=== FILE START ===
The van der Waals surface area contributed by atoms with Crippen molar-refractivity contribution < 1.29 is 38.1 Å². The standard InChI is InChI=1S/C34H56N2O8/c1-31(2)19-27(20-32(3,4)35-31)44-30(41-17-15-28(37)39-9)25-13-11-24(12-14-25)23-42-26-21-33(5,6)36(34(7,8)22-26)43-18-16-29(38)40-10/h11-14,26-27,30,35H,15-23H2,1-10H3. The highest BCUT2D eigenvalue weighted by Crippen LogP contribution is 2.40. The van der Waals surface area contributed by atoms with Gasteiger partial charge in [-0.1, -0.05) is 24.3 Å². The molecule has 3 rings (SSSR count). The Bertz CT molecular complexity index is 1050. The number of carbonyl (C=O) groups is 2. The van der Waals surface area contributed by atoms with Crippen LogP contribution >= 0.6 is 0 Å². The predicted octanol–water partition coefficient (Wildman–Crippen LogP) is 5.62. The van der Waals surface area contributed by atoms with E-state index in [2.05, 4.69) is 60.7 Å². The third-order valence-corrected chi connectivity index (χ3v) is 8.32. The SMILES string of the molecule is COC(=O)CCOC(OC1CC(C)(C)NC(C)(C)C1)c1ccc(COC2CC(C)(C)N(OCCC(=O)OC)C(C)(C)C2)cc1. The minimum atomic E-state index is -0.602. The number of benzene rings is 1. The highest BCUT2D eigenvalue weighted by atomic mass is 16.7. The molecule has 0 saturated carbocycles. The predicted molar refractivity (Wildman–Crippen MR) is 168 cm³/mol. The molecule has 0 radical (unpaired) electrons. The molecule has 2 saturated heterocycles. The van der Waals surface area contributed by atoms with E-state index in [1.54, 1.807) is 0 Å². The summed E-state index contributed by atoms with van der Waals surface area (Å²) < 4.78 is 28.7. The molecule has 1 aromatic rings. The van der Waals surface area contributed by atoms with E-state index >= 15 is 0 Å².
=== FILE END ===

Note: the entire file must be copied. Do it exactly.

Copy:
The van der Waals surface area contributed by atoms with Crippen molar-refractivity contribution < 1.29 is 38.1 Å². The standard InChI is InChI=1S/C34H56N2O8/c1-31(2)19-27(20-32(3,4)35-31)44-30(41-17-15-28(37)39-9)25-13-11-24(12-14-25)23-42-26-21-33(5,6)36(34(7,8)22-26)43-18-16-29(38)40-10/h11-14,26-27,30,35H,15-23H2,1-10H3. The highest BCUT2D eigenvalue weighted by Crippen LogP contribution is 2.40. The van der Waals surface area contributed by atoms with Gasteiger partial charge in [-0.1, -0.05) is 24.3 Å². The molecule has 3 rings (SSSR count). The Bertz CT molecular complexity index is 1050. The number of carbonyl (C=O) groups is 2. The van der Waals surface area contributed by atoms with Crippen LogP contribution >= 0.6 is 0 Å². The predicted octanol–water partition coefficient (Wildman–Crippen LogP) is 5.62. The van der Waals surface area contributed by atoms with E-state index in [2.05, 4.69) is 60.7 Å². The third-order valence-corrected chi connectivity index (χ3v) is 8.32. The SMILES string of the molecule is COC(=O)CCOC(OC1CC(C)(C)NC(C)(C)C1)c1ccc(COC2CC(C)(C)N(OCCC(=O)OC)C(C)(C)C2)cc1. The minimum atomic E-state index is -0.602. The number of benzene rings is 1. The highest BCUT2D eigenvalue weighted by atomic mass is 16.7. The molecule has 0 saturated carbocycles. The predicted molar refractivity (Wildman–Crippen MR) is 168 cm³/mol. The molecule has 0 radical (unpaired) electrons. The molecule has 2 saturated heterocycles. The van der Waals surface area contributed by atoms with E-state index in [1.54, 1.807) is 0 Å². The summed E-state index contributed by atoms with van der Waals surface area (Å²) < 4.78 is 28.7. The molecule has 1 aromatic rings. The van der Waals surface area contributed by atoms with E-state index >= 15 is 0 Å².